I knit these a few months ago and thought I’d share the link to a picture!! It’s a great pattern, BTW!!!

    Thanks for sharing!!

    Shama D

  22. ElfTea on 11 Dec 2008 at 7:31 am #

    I love these. Teh pattern was so easy to do. The perfect gift project. I liked you on my post.

  23. zzzeve on 08 Jan 2009 at 11:28 am #

    Hi! I just knitted these (in the same wool, I loved it sooo much it is sooo soft) for a Christmas gift and sort of wanted to keep them for myself 🙂 The pattern was easy to follow and the result was as expected. I have made a note for myself however that the band is a little bit large and did not hug my forearm even with a shirt underneath, when I made a second pair for myself (with a fisherman`s wool leftover and a basic cable pattern), I started with 36 stitches and do not decrease. I`ll post a picture when I get around to finish the second one 🙂

  24. Sue Wrigley on 18 Nov 2009 at 4:58 pm #

    The heavy worsted you refer to is that number 4 oe number 5 (bulky)?

  25. sarah-hope on 19 Nov 2009 at 11:00 am #

    Yes, #4.

  26. ANNA on 12 Jan 2010 at 8:53 pm #


  27. sarah-hope on 19 Jan 2010 at 10:01 am #

    I would do a Ravelry search. That will let you look for a specific type of pattern written in kids’ sizes.

  28. Rachel on 20 Dec 2011 at 3:53 pm #

    Hmmm. So theoretically, if a yarn I used got twice the stitches to the inch as wanted, I could just double the numbers on this pattern and it would still measure the same, correct?

  29. Sandra on 30 Dec 2011 at 4:49 pm #

    I have a question about this pattern. Does it work up well in a medium-weight worsted yarn that is not fuzzy? I have a lot of Lion Brand’s Vanna’s Choice, for example, and would love to work up this pattern, but need to know if it would turn out right with a medium-weight worsted. I hope someone can answer my question. Thanks so much, and HAPPY NEW YEAR to all!!!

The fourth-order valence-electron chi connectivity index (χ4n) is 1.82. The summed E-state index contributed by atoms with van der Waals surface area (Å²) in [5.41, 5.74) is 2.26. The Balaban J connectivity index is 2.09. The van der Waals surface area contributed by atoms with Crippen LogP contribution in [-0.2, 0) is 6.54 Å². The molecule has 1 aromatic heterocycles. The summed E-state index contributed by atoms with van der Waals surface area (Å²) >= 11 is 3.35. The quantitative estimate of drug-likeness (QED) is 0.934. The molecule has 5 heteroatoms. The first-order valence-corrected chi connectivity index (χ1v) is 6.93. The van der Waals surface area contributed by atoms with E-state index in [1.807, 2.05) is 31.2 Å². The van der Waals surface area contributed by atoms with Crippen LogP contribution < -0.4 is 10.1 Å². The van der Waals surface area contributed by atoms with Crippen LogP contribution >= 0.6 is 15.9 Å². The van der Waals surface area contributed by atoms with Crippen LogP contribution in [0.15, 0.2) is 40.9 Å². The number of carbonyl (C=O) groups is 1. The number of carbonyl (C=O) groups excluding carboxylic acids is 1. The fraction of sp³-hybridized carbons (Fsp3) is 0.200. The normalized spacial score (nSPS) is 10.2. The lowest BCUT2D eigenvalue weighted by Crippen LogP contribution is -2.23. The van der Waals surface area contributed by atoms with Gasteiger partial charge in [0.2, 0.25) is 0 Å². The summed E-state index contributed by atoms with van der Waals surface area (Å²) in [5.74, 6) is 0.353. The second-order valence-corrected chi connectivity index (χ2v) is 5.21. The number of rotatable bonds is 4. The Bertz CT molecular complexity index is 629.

30. sarah-hope on 30 Jan 2012 at 12:25 pm #

    I think a medium weight worsted would be fine, just be sure you’re getting a gauge that will make the number of stitches big enough to fit your lower arm.

  31. sarah-hope on 30 Jan 2012 at 12:25 pm #

    Theoretically, I believe that would work…

  32. Elizabeth Riceman on 16 Mar 2013 at 7:07 am #

    It may sound funny or inept, but I am new to knitting
    and I am confused about the ” distribution evenly among three double-points”. Could you explain that process for me please. I love this yarn and appreciate the pattern so much. Can’t wait to hear from you.

  33. sarah-hope on 17 Mar 2013 at 8:28 am #

    I did some poking around on the internet, and think this is the best explanation of switching over to double-points.

  34. Knitting Blog Entry 2 ~ 2 May 2013 | Kimberly Megan Nalli on 02 May 2013 at 6:36 pm #

    […] so this: is the pattern I’m following for my mitts. However, I’m planning on changing the k15 […]

  35. Rachel Sargent on 25 Dec 2013 at 3:32 pm #

    I am pretty new to knitting, and this may seem like a silly question…but if I was just to follow your pattern exactly, there WILL be a thumb hole? I’m just not seeing how it will be, but then knitting patterns tend to seem like a foreign language to me anyway! Lots of your commenters say that it’s an easy pattern, so I want to give it a go…

    Thanks for you help!

  36. sarah-hope on 26 Dec 2013 at 12:16 pm #

    Yes, there will be. There’s a point in the pattern where you bind off a few titches in one row and cast on a few new ones in the next row. That makes the thumb hole.